UML 3 dilemmas

I’m back from the OMG meeting in Santa Clara.  We talked a lot about the future of UML.  Just about everybody is agreed that we need to create UML 3, but there are some real practical dilemmas.  Currently UML is complicated and it can take a lot of expertise to apply it successfully to any particular situation: “Jack-of-all-trades and master of none”.  OO class modelling is its original domain, but since then it has been bent to apply to many situations including business modelling, requirements, executable models for real time systems, and as a basis for new languages such as SysML.  But even when applied to OO modelling it is not a particularly good fit to any particular OO programming language: C#, C++, and Java are all poorly represented using “vanilla” UML class diagrams.

The way to resolve this is to build a flexible kernel of very fundamental concepts, and provide rich features for extension into multiple domains.  The kernel should make as few semantic commitments as possible: for example, no commitment to the meaning of visibility, no distinction between “structural” and “behavioural” features of a classifier, flexible concepts of parameterization, and so on.  For backwards compatibility, existing UML can be defined through one or more profiles or viewpoints on this kernel, which will also enable extensions into many new domains and better matching to existing domains.

The main dilemma is that constructing such a kernel may not carry sufficient business value to get it adopted on its own. There is a lot of investment in UML as it is, and we need to do enough of UML 3 that the new features provide compelling value.  Customers tell me that they would really value deep integration of UML with managed and native code, Entity Framework, Windows Workflow Foundation and other aspects of our platform.  That’s a good incentive for me: define UML 3 so that a first class .Net Profile for UML can be deeply integrated into our tools.  I’ll expect other stakeholders to be able to do the same for their platforms, programming and modelling languages.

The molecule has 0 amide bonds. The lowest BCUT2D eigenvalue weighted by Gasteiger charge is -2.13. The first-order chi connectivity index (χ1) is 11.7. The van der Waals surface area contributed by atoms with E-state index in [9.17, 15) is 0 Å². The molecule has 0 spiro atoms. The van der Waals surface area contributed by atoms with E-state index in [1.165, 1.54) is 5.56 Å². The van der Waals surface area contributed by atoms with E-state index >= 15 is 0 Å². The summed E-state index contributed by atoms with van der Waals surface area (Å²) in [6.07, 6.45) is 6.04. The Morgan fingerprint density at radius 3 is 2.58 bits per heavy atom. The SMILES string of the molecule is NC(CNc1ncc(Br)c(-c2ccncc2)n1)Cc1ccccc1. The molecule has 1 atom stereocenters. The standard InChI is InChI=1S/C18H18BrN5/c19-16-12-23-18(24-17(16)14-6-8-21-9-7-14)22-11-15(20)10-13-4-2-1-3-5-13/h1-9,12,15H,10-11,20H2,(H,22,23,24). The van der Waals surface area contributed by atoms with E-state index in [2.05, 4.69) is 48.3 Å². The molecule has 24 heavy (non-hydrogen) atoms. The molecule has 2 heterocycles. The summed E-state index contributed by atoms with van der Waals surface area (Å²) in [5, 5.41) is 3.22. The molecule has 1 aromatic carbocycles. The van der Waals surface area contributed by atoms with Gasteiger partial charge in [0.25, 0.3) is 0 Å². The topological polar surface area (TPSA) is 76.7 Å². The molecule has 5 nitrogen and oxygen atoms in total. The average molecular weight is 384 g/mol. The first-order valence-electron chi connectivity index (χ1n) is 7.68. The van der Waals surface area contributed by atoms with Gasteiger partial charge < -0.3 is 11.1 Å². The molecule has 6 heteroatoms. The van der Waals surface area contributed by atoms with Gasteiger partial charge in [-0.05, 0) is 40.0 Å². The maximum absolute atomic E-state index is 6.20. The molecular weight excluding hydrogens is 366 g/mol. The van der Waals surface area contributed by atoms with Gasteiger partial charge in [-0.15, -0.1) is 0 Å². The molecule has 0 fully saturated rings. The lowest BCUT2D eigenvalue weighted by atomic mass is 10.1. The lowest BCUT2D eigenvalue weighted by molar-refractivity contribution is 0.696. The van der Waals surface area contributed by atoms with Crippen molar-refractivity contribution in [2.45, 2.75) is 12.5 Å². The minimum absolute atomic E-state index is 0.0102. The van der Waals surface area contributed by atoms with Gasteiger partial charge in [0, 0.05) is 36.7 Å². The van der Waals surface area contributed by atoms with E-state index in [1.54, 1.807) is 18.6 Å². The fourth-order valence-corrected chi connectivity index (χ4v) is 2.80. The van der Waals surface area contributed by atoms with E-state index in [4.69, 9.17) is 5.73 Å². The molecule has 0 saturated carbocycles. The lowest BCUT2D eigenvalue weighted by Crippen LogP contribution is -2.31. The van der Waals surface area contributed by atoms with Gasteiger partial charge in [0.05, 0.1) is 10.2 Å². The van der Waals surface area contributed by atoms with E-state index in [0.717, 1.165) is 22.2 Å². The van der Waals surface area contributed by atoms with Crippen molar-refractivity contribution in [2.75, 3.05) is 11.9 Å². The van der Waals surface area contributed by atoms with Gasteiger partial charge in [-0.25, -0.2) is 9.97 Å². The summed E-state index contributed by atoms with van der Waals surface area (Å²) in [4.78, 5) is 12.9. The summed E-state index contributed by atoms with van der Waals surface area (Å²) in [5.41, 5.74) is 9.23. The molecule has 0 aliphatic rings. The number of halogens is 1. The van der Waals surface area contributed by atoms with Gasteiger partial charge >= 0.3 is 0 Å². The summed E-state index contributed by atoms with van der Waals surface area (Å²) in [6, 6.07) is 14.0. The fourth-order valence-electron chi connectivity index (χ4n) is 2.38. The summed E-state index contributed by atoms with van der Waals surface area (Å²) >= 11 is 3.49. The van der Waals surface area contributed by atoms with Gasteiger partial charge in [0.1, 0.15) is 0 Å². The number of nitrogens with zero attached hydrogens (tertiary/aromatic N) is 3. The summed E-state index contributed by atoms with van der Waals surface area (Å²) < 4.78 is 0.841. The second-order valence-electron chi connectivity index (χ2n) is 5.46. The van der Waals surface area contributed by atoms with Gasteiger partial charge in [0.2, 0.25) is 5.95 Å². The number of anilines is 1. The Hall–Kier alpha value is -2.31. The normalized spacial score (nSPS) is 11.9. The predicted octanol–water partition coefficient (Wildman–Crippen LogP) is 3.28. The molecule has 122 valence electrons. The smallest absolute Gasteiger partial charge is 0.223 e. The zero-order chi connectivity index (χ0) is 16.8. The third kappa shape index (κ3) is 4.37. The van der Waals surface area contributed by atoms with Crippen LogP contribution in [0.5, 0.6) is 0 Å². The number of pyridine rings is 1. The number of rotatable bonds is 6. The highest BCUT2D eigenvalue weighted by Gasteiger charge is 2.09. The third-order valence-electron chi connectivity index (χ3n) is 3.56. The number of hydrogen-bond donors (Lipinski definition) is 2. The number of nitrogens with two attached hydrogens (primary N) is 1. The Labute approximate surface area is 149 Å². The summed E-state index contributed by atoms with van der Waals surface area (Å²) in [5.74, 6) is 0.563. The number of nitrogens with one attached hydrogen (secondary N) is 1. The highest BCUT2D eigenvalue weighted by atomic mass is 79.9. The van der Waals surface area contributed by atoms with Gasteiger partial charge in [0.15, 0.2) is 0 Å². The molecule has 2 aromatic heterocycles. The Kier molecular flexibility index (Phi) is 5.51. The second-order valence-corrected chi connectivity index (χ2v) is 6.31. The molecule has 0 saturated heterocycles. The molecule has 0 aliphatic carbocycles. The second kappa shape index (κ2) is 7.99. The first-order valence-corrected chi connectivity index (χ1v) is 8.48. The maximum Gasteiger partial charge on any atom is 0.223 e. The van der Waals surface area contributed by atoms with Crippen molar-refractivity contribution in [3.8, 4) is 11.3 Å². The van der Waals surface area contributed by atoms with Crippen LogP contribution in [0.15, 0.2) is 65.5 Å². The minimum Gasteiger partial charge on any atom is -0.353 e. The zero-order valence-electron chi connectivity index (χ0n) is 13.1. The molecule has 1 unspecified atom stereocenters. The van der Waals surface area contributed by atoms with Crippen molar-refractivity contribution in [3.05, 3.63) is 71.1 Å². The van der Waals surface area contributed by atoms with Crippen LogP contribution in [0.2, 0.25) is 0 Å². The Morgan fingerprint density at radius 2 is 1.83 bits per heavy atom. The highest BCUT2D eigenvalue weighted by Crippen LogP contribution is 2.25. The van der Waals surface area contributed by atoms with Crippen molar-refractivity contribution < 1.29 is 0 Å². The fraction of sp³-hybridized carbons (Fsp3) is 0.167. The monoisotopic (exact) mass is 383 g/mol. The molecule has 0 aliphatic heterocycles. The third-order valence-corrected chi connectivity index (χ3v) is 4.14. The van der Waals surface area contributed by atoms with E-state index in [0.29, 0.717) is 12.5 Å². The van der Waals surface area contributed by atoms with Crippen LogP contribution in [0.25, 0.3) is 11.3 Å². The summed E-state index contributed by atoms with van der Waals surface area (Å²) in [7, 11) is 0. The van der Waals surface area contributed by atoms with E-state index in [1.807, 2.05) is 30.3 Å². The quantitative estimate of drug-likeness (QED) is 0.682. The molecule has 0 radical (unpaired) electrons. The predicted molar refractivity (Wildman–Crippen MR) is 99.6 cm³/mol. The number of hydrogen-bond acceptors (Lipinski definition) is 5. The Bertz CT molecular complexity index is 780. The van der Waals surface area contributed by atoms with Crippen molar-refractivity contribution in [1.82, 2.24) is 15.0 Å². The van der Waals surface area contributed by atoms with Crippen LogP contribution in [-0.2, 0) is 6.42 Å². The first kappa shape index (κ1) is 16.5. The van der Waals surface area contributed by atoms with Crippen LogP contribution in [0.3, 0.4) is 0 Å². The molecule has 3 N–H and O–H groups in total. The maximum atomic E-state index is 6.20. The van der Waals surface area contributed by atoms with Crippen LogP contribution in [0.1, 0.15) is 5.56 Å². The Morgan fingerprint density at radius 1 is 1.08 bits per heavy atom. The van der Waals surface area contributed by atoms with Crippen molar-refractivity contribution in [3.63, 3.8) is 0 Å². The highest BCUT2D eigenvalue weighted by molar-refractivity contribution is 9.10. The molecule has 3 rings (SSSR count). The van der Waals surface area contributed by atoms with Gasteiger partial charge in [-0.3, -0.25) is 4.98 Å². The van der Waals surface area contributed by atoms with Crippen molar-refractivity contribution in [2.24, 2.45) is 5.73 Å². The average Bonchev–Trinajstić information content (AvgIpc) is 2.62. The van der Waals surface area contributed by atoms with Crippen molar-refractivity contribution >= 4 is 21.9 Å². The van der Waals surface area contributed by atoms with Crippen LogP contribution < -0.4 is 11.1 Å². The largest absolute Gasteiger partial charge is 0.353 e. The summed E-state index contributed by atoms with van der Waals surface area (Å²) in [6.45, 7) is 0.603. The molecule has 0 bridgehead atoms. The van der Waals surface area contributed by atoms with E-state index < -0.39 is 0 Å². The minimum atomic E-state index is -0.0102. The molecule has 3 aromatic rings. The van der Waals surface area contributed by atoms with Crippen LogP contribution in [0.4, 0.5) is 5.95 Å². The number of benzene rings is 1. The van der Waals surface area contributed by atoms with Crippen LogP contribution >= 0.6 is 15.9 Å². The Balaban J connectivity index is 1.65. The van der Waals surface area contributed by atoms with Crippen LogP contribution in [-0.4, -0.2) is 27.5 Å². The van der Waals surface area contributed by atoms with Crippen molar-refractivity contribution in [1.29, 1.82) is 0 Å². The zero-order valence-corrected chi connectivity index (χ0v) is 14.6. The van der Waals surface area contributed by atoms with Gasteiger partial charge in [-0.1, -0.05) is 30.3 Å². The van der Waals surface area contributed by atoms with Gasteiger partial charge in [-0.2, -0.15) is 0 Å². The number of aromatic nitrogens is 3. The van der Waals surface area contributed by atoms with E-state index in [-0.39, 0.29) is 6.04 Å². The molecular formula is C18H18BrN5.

Comments (7)

  1. Jeremy Orme says:

    Hi Steve,

    I'm really interested to see the outcome of this.  I'm currently trying to figure out how to integrate our DSL, which describes a lot of the system structure, with the higher level system modeling process in UML, to improve traceability, reduce duplication and close the gap between design and implementation.  The approach you describe of using a kernel of fundamental concepts and building these into multiple domains feels similar to the DSL idea.  Do you think that this could make it easier to bring DSLs more into the modeling process.


  2. Jeremy – yes, I do think that.  Most DSLs turn out to be some variation on a small variety of types of model – state machines, ER diagrams, flowcharts, etc., but with the details tailored to particular domains.  Currently, UML is overcommitted, so you have the uncomfortable choice of using UML and ignoring the extra bits you don't need, or building a new language from scratch that is like some bit of UML but with only the details that you want.

  3. Jean-Jacques Dubray says: